The first step in Backsberg’s green wineinitiative was a carbon audit, whichassessed the amount of CO2 producedfrom all winery activities, from vineyardto bottle. Michael Back, proprietor of BacksbergWine Cellars and environment nut. Vineyard planting systems have beenadapted to reduce the number of woodenpoles needed. A selection of carbon-neutral Backsbergwines.(Images: Backsberg)Susan de BruinRed or white wine? At South Africa’s Backsberg Wine Cellars there’s another choice: green. That’s because Backsberg has become one of only five wine producers in the world making carbon-neutral wines.Carbon neutrality means all the carbon dioxide (CO2) released into the atmosphere in the wine-making process is balanced by planting trees to absorb the equivalent amount of CO2 from the atmosphere. The other four carbon-neutral estates are Grove Mill Winery in New Zealand, Parducci Winery in California, ConoSur in Chile and Elderton Wines in Australia.Backsberg, which lies between Paarl and Stellenbosch in the Western Cape, is owned by Michael Back. Known as something of an “environment nut” on the estate, Back began his green wine initiative in 2004.“Care for the environment means care and concern for succeeding generations,” he says. “As custodians of the land, it is our duty to understand and recognise potential threats, and to mitigate against them for the benefit of the next generation.”The first step was a carbon audit, to assess the amount of CO2 produced from all winery activities, from vineyard to bottle – its “carbon footprint”.A carbon technician measured everything from electricity and fuel consumption to grape fermentation and transport of wine bottles to local and international destinations. Each activity was then calculated to produce a specific amount of CO2. The entire process followed the strict guidelines set out by the Kyoto Protocol on greenhouse gas emission.From the audit results, the carbon technician calculated the number of trees that should be planted every year to absorb the same amount of CO2 Backsberg produced in that year. This is known as “offsetting”.Backsberg then enlisted the help of South African non-profit organisation Food and Trees for Africa (FTFA). In 2006 FTFA was honoured with the Chevron Conservation Award in California for improving the quality of life for disadvantaged South Africans by planting 2.5-million trees.FTFA and the estate began a village greening programme in nearby Klapmust, an impoverished village that is home to the surrounding wine farms’ seasonal workers. The Klapmust community took the more than 900 trees on a voluntary basis, trees the estate continually monitors to ensure they remain alive and continue to keep Backsberg’s carbon offset in balance. On the estate itself, 3 442 additional trees have been planted over the last 10 years.All these trees finally won Backsberg classification as a Carbon Neutral Estate in 2006, with the right to display the “Carbon Neutral Approved” logo on its bottles. To keep its classification, Backsberg is required to submit a carbon audit every year.Package of green ideasBut Back wanted to do more than simply get a logo on his bottles. A committed environmentalist, he was determined to reduce the estate’s carbon footprint as much as possible. The estate now employs a fulltime environmental consultant to look at all aspects of the business and assess how they could be done in a more environment-friendly way.The estate now has a package of creative green ideas. All farm vehicles and tractors are run on biofuels made from recycled vegetable oil, and the large fuel-guzzling tractors have been traded for smaller ones. The estate now generates its own energy from solar power, and is looking at wind power. Energy demand has been reduced by implementing timers, low-energy bulbs and skylights.The old hot-water “donkey” system, last used over a half a century ago, has been reintroduced, using waste wood to heat the water for washing barrels. Vineyard planting systems have been adapted to reduce the number of wooden poles needed.Back has also reserved 10% of the estate for conservation of the natural habitat, some 40 hectares of Swartland alluvium fynbos. This delicate fynbos environment, one of only a few left in the area, will never be cultivated, even though it might hold soils suitable for more vines.Good economic senseBacksberg remains the only carbon-neutral wine producer in South Africa. But according to John Spiers, chief executive of the estate, other South African winemakers are increasingly interested in environment-friendly production. He said Backsberg’s green initiatives were fairly inexpensive, and will save money in the long term. “It makes good economic sense if you look at where the fuel and energy prices are going,” he says.More than this, Backsberg exports 35% to 40% of its wine to the US, UK and Europe. Recent market feedback from Wines of South Africa (Wosa), which markets South African wine internationally, indicated that the British, American and especially the German markets seek environmentally responsible products. “These three destinations want products that are not only linked to social issues, but also environmentally responsible,” says Andre Morgenthal, Wosa communications manager.Spiers believes it is still early days for the carbon neutral logo to play a deciding role in the minds of the international consumer. But he adds: “In future it will become very important, and then we will definitely benefit from it.”Useful linksBacksberg Wine CellarsFood and Trees for AfricaWines of South Africa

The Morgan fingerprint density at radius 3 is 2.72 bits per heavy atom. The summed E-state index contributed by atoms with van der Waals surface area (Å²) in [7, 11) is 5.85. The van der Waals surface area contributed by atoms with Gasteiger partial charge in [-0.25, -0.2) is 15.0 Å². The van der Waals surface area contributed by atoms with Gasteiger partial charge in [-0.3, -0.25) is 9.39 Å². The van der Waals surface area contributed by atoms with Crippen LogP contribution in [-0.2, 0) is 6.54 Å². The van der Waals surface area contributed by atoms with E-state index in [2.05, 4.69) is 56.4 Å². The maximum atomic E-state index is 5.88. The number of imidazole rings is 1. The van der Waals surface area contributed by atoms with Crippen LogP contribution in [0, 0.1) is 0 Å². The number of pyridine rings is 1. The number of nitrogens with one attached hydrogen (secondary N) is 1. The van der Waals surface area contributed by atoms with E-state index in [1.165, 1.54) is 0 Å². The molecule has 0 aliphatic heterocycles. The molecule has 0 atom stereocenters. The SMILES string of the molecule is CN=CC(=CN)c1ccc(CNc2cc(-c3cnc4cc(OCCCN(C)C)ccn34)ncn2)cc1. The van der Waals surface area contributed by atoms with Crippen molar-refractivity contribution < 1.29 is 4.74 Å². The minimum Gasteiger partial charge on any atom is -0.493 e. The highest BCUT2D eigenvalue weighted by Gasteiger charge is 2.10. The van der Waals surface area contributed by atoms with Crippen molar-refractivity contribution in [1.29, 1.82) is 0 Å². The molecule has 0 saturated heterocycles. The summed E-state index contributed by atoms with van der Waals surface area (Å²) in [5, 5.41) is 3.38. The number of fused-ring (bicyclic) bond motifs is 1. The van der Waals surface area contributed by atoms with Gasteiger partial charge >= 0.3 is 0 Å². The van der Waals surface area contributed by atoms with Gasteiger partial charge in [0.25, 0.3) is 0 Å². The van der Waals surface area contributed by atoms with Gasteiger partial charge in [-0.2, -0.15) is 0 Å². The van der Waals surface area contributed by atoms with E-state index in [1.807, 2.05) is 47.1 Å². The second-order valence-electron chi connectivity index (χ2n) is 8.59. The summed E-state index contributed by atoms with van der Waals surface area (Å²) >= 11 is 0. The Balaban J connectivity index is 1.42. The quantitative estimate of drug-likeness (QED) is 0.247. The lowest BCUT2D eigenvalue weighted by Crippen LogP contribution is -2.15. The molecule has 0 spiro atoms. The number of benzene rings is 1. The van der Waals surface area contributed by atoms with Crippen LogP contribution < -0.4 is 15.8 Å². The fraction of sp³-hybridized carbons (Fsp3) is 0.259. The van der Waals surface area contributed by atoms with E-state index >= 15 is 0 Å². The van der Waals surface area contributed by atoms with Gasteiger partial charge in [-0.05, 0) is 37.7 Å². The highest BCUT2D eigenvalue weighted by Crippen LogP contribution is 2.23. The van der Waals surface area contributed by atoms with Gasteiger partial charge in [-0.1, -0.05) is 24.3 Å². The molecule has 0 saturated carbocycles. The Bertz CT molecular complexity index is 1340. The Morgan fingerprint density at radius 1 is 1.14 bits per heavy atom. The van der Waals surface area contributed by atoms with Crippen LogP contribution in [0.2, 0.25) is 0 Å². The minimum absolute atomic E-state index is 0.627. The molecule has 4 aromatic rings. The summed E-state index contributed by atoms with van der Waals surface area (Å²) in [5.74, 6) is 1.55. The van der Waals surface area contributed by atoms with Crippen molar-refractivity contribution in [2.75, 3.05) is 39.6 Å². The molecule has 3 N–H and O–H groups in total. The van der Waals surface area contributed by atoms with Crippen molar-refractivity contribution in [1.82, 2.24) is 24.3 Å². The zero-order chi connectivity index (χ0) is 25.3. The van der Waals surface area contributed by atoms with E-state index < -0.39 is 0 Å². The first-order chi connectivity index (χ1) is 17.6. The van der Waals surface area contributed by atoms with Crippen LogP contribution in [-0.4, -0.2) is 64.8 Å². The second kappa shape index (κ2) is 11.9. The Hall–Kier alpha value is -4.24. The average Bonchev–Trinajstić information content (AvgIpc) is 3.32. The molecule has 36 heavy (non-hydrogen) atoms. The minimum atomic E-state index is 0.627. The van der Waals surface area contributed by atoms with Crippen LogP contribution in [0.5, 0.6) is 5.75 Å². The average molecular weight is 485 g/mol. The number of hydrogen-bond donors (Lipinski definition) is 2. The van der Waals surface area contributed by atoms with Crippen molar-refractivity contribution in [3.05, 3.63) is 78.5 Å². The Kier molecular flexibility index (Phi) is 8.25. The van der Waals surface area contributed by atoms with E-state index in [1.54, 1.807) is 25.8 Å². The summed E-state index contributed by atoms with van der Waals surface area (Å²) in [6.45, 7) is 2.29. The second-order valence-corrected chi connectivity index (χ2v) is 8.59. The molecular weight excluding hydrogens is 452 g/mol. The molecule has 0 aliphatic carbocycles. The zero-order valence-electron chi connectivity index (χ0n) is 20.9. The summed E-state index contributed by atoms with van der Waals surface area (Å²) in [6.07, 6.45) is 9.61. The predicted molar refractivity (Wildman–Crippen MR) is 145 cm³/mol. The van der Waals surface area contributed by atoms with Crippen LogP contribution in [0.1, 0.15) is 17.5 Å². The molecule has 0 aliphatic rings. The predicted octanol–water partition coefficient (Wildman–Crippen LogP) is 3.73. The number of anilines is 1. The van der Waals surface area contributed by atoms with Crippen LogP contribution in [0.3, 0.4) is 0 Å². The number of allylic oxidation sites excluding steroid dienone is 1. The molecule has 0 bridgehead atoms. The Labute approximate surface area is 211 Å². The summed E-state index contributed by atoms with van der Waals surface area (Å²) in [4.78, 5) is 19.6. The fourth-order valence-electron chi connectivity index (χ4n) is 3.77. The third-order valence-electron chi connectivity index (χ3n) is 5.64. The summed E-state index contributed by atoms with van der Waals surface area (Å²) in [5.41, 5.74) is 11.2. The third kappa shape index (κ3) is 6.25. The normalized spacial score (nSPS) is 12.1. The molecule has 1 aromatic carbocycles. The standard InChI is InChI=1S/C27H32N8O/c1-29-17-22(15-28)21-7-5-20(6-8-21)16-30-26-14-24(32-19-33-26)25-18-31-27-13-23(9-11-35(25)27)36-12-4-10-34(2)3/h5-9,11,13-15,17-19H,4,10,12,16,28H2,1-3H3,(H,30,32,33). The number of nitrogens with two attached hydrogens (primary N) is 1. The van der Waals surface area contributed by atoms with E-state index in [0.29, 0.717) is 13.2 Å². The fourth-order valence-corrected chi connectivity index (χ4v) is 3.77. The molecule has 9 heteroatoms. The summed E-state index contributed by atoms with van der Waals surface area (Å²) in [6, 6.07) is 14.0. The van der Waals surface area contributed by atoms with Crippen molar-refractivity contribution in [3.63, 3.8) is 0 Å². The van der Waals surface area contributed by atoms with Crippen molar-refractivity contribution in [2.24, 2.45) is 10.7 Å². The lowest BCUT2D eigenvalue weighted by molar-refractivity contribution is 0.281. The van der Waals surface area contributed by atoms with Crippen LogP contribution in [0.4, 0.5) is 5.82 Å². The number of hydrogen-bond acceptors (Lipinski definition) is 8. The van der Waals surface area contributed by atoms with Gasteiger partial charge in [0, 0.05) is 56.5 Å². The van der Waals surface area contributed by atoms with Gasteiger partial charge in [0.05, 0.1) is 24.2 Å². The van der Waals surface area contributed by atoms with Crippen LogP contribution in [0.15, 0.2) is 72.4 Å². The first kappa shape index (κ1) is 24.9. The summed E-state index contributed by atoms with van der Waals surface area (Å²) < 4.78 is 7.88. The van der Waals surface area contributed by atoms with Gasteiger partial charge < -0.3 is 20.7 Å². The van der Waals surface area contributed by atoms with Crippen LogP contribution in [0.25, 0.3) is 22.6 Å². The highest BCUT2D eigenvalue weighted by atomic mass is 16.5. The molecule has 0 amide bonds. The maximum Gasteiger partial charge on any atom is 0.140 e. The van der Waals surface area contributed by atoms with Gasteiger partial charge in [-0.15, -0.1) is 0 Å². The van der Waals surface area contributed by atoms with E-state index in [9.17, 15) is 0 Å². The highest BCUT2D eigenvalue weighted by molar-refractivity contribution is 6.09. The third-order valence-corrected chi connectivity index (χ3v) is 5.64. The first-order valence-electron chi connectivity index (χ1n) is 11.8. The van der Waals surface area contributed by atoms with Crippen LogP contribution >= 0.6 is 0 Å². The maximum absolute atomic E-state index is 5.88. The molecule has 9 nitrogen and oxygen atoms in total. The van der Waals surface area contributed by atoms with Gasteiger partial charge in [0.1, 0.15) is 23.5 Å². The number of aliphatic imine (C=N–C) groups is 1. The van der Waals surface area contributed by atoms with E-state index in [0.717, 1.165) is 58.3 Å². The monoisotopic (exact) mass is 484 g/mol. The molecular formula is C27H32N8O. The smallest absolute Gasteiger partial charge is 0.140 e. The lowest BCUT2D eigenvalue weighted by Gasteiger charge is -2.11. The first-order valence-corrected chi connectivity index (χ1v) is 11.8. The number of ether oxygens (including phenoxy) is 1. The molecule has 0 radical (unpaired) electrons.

Originally posted on the Reach West Blog. Then comes the part where you train to be a professional musician, receive a degree in Vocal Performance & Education, and then find out you have to actually be good at it to make a living. Where after a few years of substitute teaching, you land a part-time job at the Hard Rock Cafe, where you get to look and act however you want — to embody a rock and roller — and then you find out how good you are at training, and run with it. Eventually you become a leading training and development expert, having worked with some of the world’s largest brands, eventually writing an acclaimed workplace book titled Culture That Rocks.This week, Reach West Radio host Kevin W. Grossman has a special episode from the SHRM Talent Management Conference & Exposition featuring Jim Knight, a leading training and development expert, author and sought-after keynote speaker. Listen below.
The Internet of Things (IoT) envisions a world scattered with devices and sensors that collect and transmit data about almost anything. But a bottleneck to the vision is being able to keep these devices powered for long periods of time. Batteries lose charge quickly and the maintenance costs of battery replacement in the field for many devices is too expensive.Increasingly some of the larger devices, meters and sensors in the field are being powered by solar. For smaller devices, new techniques are being investigated. This area of research is being called “energy harvesting“. Scientists look at many different alternative external sources of energy, including solar, thermal, wind, and kinetic energy. The global market for energy harvesting devices is expected to be $4.2 billion by 2019.As an example of mechanical energy harvesting, some scientists are researching how energy from human movement can be used to power smartphones and wearable devices. The army, for example, is investigating devices that strap to a soldier’s leg that captures mechanical energy as the soldier walks. Noel Soto, a project engineer at the Army Natick Soldier Research Center, said that “we are converting the movement of the knees when you walk into useful power. We have found out through studies that soldiers are carrying a heavy load and a lot of that weight, 16 to 20 pounds for a 72-hour mission, is due to batteries.”Just the movements of tapping and scrolling on your smartphone might be able to produce enough energy that can feed back into the phone to power it. Nelson Sepulveda, associate professor at Michigan State University, said that “what I foresee, relatively soon, is the capability of not having to charge your cell phone for an entire week, for example, because that energy will be produced by your movement.”